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Father, hacker, partner, feminist, atheist, socialist, SJW. Ex-Russian, Canadian, Québécois par adoption; universal basic income NDP-er (and I vote!); electric-car driving pansy; lapsed artist and photographer.

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Monday, October 18, 2010

The wrong way to ask

A little while ago McGill performed a survey asking whether the administrative staff would consider switching from Microsoft Office to OpenOffice.org. The results of the survey weren't shared with us, but seeing as there has been no movement on that front, I believe they were unfavourable, and it's hard to blame the responders -- switching from one software to another is always painful, especially when it adds to your other duties.

Nevertheless, I think that the responses would have been more positive if the question had been framed slightly differently. Now, I don't have any numbers on how much MS Office license costs or how many users it covers, but let's assume that we have 1000 people working in various administrative offices and that MS Office licenses cost us $200,000 annually (NB: I can be dramatically off here on both numbers).

I betcha if the question was "Would you consider switching from Microsoft Office to OpenOffice.org for a $200.00 annual bonus?" the answers to that survey would have been different. Add to that license costs for Oracle (PostgreSQL), Windows (Linux), MS Exchange (Zarafa), Sungard (OpenERP), etc, and you're talking real money going straight to your employees.

Just a thought.

Update: I'm not naive and this will, eventually, translate into savings for the entire company -- if your concern is that "execs" will never "go for it" if the savings all go to their employees. The workforce is not static and the payout bonuses will only go to existing staff to provide them with real monetary incentive to switch. Newly hired employees will not be eligible for the "platform migration bonus," so, depending on the company's attrition rate, "execs" will start seeing the savings come back into their budgets in only a few years. Look at it this way: in 10 years you can still be paying $200,000 per year to Microsoft, with extra money thrown into the pile every 3-4 years during major upgrade cycles, or you can switch to a free/libre solution, give employees a real monetary incentive to switch, and see these savings come back into your budget after a few years.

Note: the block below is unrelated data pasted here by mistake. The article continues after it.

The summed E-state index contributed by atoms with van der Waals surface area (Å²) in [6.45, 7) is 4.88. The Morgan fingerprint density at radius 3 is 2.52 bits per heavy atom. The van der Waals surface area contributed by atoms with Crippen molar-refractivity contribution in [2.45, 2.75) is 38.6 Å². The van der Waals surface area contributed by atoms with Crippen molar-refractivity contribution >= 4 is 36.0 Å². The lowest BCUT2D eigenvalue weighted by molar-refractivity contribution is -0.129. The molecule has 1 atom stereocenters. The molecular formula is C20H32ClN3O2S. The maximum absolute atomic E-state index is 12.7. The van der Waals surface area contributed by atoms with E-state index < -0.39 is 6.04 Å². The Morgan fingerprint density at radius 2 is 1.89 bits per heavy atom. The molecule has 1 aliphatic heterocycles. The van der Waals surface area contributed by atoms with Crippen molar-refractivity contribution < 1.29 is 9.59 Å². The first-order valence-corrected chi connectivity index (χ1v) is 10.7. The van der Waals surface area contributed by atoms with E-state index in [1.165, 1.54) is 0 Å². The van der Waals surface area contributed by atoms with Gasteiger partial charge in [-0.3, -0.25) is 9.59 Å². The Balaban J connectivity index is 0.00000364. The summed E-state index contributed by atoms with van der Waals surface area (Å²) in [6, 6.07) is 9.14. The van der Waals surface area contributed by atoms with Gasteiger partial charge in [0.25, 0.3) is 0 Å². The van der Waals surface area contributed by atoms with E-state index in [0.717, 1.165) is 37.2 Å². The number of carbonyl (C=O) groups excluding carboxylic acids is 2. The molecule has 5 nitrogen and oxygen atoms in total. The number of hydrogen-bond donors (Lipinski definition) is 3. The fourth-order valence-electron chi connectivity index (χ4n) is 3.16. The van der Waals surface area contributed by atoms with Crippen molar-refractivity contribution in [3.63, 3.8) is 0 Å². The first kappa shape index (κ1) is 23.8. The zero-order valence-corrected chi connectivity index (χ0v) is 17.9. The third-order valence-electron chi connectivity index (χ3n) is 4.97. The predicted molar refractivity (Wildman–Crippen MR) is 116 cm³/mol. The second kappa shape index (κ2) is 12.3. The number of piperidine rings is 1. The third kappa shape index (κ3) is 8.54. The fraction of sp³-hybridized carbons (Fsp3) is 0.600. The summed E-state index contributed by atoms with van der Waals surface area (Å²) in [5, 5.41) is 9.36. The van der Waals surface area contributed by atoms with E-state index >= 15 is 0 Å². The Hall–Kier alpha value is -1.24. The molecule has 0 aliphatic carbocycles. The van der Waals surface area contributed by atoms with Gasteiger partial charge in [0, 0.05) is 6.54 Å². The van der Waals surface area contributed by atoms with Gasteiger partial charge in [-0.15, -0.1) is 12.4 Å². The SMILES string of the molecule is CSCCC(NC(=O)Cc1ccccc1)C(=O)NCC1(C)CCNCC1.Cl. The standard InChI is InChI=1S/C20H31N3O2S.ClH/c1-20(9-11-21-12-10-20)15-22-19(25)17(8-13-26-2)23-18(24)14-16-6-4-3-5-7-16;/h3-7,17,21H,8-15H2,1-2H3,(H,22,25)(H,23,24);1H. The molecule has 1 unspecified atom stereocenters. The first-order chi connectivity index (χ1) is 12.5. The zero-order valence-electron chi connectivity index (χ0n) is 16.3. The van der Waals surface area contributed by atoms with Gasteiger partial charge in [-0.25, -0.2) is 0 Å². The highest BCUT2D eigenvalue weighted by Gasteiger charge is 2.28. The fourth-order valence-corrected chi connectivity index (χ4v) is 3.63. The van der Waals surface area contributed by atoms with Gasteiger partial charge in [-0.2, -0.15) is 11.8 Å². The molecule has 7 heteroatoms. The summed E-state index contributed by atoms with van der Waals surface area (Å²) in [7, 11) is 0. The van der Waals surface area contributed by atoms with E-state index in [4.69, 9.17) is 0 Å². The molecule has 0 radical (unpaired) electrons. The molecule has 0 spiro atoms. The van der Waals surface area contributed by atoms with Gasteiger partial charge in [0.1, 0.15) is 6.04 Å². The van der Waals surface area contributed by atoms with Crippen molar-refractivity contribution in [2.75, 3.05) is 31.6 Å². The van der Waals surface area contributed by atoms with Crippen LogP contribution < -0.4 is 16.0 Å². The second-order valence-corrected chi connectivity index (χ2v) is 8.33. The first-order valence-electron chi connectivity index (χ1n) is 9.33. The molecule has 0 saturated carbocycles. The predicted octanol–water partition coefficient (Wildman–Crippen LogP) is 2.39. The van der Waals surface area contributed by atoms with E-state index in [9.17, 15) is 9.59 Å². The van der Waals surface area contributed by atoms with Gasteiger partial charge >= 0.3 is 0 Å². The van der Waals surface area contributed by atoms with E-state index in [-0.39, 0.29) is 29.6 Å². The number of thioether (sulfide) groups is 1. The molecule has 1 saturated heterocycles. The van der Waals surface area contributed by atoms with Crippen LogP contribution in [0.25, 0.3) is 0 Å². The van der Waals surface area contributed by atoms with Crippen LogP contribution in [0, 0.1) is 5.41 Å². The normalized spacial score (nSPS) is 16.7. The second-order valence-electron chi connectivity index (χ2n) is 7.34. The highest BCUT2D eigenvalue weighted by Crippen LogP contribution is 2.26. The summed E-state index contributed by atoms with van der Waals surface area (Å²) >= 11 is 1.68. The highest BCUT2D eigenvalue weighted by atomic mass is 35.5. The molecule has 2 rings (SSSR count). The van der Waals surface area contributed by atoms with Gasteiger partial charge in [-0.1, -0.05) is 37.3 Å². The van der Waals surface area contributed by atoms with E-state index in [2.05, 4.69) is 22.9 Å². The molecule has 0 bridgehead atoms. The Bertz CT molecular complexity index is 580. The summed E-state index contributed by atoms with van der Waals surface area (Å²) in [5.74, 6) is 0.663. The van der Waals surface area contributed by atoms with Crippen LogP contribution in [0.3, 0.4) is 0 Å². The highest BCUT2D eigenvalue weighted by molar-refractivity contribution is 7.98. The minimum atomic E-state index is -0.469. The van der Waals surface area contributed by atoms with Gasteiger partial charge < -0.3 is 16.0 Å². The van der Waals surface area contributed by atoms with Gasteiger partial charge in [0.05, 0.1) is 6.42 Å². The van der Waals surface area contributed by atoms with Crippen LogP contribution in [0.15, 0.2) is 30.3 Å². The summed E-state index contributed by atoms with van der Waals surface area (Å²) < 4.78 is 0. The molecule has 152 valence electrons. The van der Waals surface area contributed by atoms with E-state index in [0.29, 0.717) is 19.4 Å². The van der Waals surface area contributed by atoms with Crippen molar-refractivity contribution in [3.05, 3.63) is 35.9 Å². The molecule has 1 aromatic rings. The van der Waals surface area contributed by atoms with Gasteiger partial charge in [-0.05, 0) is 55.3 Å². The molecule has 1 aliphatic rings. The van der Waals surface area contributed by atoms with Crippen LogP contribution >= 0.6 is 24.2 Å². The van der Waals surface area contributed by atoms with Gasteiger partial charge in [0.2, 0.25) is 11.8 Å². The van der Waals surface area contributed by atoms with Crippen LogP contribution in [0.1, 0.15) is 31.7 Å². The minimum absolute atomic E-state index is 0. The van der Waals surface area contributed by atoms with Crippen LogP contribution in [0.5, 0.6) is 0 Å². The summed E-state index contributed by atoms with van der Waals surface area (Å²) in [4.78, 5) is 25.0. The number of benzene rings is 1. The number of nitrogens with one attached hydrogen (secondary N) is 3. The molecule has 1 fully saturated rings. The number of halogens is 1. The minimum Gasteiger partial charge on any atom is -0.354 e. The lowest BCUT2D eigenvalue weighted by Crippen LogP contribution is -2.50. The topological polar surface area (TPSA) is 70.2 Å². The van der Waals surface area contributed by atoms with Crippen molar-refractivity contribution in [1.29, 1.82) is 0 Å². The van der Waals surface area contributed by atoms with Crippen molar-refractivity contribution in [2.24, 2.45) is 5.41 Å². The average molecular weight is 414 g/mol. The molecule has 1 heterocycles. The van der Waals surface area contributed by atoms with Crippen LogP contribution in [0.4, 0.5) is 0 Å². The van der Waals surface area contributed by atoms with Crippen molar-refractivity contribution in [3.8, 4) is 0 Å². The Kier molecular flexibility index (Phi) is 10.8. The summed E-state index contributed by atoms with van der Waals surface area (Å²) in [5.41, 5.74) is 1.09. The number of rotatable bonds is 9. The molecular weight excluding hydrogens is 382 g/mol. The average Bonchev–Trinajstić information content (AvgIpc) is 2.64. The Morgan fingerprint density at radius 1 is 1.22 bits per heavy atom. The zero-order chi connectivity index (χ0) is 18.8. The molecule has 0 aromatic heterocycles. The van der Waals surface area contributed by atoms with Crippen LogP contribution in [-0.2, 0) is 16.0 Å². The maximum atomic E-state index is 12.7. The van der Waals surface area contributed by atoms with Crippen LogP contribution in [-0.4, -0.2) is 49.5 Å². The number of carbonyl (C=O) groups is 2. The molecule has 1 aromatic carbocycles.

4 comments:

Bucky said...

Not to be a wet blanket here, but do you really think the company's savings would be bestowed on the EMPLOYEES?

stephdau said...

I also doubt the money would be going to the employees, but the concept is equally valid when you consider the savings for the university in the 1st place, even when discounting the training costs.

cmurtagh said...

Somehow, I doubt saving $$ is ever a factor in the flaky upper crust of the university administration. I've seen way, way to much idiotic spending there to think that any of them have a serious sense of value and fiscal responsibility. This isn't a huge surprises considering that they're all academics and probably haven't had a 'real' job since they were waiting tables when they were undergrads.

Mr. Icon said...

With "bill 100" saving money is suddenly very much en vogue with the administration.